Five different financial institutions contacted by this publication — including two mid-sized banks in California — confirmed receipt of the MasterCard notice, and said that all of the cards MasterCard alerted them about as compromised had been used for charges bearing the notation “STATE OF CALIF DMV INT”.

A representative from MasterCard, speaking on background, confirmed sending out an alert this week. According to bank sources, Visa has not sent out a similar alert. A Visa spokesperson said “Visa cannot comment on potential third party data compromises or ongoing investigations.”

Contacted about the alerts early Friday afternoon pacific time, California DMV Spokesperson Jessica Gonzalez said the agency would investigate the matter. Reached again at 6:30 p.m. PT (well after DMV business hours on a Friday), Ms. Gonzalez said her office was working late as a result of the inquiry from KrebsOnSecurity. She said the agency was still in the process of getting a statement approved, but that it planned to email the statement later that evening. So far, however, the California DMV has yet to issue a statement or respond to further requests for comment.

Update, 6:44 p.m. ET: The CA DMV just issued the following statement, which placed blame for the incident on the organization’s external card processing firm:

“The Department of Motor Vehicles has been alerted by law enforcement authorities to a potential security issue within its credit card processing services.”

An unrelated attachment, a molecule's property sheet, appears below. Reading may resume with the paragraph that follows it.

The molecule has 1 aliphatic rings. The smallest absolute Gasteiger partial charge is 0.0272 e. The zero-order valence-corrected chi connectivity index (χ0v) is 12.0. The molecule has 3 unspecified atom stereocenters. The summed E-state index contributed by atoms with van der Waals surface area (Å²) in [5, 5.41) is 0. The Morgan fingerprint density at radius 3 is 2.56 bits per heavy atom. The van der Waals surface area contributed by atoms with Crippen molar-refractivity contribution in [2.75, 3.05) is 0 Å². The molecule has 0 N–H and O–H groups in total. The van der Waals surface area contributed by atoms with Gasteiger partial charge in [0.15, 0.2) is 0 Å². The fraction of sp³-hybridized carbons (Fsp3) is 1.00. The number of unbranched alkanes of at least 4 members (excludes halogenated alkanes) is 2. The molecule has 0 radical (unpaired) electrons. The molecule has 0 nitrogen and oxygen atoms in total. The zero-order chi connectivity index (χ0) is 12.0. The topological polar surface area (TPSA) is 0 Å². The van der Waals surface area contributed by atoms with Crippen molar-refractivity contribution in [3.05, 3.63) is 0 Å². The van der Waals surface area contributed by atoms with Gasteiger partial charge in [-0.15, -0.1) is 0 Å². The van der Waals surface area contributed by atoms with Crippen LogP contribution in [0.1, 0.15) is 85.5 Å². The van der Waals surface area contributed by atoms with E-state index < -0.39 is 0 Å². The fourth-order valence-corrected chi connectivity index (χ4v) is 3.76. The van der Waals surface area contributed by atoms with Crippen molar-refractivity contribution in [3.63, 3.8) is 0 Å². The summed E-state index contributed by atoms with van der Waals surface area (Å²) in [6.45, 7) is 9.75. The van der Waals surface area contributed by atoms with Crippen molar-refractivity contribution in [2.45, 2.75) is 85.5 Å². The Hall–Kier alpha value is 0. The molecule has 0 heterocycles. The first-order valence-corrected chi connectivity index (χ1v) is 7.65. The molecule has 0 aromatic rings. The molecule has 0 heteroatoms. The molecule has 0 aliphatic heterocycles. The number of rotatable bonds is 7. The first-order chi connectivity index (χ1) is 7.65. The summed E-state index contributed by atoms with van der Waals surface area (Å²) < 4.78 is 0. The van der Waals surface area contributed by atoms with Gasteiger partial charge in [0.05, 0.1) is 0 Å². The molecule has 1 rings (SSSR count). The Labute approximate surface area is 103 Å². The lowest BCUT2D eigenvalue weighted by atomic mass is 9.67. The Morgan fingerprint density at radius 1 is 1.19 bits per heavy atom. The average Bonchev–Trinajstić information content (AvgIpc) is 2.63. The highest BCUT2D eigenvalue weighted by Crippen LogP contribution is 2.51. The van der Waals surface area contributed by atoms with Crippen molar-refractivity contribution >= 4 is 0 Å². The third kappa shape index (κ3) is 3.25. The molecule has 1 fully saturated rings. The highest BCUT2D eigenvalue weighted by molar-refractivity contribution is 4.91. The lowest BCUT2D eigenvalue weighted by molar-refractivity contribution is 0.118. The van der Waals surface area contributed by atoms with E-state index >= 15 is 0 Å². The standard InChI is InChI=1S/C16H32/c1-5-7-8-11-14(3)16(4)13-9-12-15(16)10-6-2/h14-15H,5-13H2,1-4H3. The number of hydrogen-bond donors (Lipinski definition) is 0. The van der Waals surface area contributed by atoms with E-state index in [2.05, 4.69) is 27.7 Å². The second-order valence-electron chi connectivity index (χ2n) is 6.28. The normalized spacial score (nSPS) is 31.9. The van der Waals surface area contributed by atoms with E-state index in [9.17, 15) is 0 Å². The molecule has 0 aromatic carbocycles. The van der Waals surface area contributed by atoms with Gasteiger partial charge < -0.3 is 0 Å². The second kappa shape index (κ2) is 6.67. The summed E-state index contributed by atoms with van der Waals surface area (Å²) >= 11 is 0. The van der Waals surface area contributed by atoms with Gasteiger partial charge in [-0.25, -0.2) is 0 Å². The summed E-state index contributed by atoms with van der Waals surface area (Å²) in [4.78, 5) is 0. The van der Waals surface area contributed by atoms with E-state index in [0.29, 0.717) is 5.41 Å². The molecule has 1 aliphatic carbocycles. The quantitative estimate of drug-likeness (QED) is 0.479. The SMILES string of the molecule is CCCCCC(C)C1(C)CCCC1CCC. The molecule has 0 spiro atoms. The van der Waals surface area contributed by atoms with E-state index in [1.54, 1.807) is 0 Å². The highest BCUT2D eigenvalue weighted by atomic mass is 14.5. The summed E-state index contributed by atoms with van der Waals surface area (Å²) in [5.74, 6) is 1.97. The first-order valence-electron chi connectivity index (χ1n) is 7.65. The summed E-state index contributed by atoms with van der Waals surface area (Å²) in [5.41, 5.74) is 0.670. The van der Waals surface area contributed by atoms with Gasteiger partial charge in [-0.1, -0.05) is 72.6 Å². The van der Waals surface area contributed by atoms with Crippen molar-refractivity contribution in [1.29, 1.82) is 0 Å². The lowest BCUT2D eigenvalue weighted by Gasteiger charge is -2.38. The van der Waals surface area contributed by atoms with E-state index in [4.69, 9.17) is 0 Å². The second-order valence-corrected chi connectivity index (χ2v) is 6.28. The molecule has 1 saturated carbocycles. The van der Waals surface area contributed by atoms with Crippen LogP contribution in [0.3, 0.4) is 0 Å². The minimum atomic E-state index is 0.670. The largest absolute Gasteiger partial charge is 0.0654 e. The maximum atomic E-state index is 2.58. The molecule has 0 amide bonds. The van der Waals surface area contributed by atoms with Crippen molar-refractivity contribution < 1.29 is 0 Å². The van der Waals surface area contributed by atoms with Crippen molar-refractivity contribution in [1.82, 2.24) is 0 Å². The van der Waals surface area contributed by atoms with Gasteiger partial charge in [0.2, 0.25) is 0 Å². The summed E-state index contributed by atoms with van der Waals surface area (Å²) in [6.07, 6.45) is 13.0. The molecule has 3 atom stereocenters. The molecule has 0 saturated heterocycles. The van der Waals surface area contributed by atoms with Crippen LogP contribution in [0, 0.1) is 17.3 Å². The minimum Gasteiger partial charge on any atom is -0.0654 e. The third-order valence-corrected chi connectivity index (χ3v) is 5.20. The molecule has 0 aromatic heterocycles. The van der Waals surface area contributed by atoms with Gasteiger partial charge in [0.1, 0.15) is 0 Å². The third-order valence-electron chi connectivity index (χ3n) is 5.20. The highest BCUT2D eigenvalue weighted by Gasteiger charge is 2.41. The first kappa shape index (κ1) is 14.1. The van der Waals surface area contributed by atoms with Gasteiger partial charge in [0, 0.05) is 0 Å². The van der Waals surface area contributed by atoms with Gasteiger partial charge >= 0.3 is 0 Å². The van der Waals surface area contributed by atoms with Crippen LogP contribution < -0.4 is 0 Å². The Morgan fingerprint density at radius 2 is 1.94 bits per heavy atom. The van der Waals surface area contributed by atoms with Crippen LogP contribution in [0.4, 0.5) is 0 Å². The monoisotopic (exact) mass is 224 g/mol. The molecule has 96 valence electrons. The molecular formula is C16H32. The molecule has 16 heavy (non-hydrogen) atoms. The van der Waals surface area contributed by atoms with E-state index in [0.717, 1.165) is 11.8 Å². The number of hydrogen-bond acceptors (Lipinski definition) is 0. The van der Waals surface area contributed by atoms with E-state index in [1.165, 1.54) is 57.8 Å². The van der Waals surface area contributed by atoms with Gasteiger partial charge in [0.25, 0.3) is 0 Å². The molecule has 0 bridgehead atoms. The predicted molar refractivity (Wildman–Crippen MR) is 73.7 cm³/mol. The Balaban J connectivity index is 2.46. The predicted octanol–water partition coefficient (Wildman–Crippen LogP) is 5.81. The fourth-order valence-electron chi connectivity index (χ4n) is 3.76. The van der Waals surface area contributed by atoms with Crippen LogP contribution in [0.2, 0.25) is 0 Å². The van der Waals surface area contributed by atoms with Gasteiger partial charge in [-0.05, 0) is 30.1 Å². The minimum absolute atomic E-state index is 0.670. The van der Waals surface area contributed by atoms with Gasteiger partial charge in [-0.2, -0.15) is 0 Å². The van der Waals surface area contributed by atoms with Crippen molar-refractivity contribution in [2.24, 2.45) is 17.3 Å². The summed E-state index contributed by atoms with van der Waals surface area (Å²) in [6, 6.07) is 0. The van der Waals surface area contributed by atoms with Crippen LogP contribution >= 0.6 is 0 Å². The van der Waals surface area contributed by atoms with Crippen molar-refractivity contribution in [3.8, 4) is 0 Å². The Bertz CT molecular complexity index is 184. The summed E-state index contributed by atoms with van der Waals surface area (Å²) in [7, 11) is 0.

” There is no evidence at this time of a direct breach of the DMV’s computer system. However, out of an abundance of caution and in the interest of protecting the sensitive information of California drivers, the DMV has opened an investigation into any potential security breach in conjunction with state and federal law enforcement.”

“In its investigation, the department is performing a forensic review of its systems and seeking information regarding any potential breach from both the external vendor that processes the DMV’s credit card transactions and the credit card companies themselves.”

The CA DMV did not say who their card processor is, but this document from the California Department of General Services seems to suggest that the processor is Elavon, a company based in Atlanta, Ga. Representatives for Elavon could not be immediately reached for comment [hat tip to @walshman23 for finding this document].

Update, Mar. 24, 10:54 a.m.: Elavon officials could not be reached for comment. But a spokesperson for Elavon parent firm U.S. Bank told this publication that “there has been NO confirmation of a breach. We are in touch with the CA-DMV and the authorities to determine if there is an issue.”

Original story:

If indeed the California DMV has suffered a breach of their online payments system, it’s unclear how many card numbers may have been stolen. But the experience of one institution that received the MasterCard alert this week may offer some perspective.

Continue reading →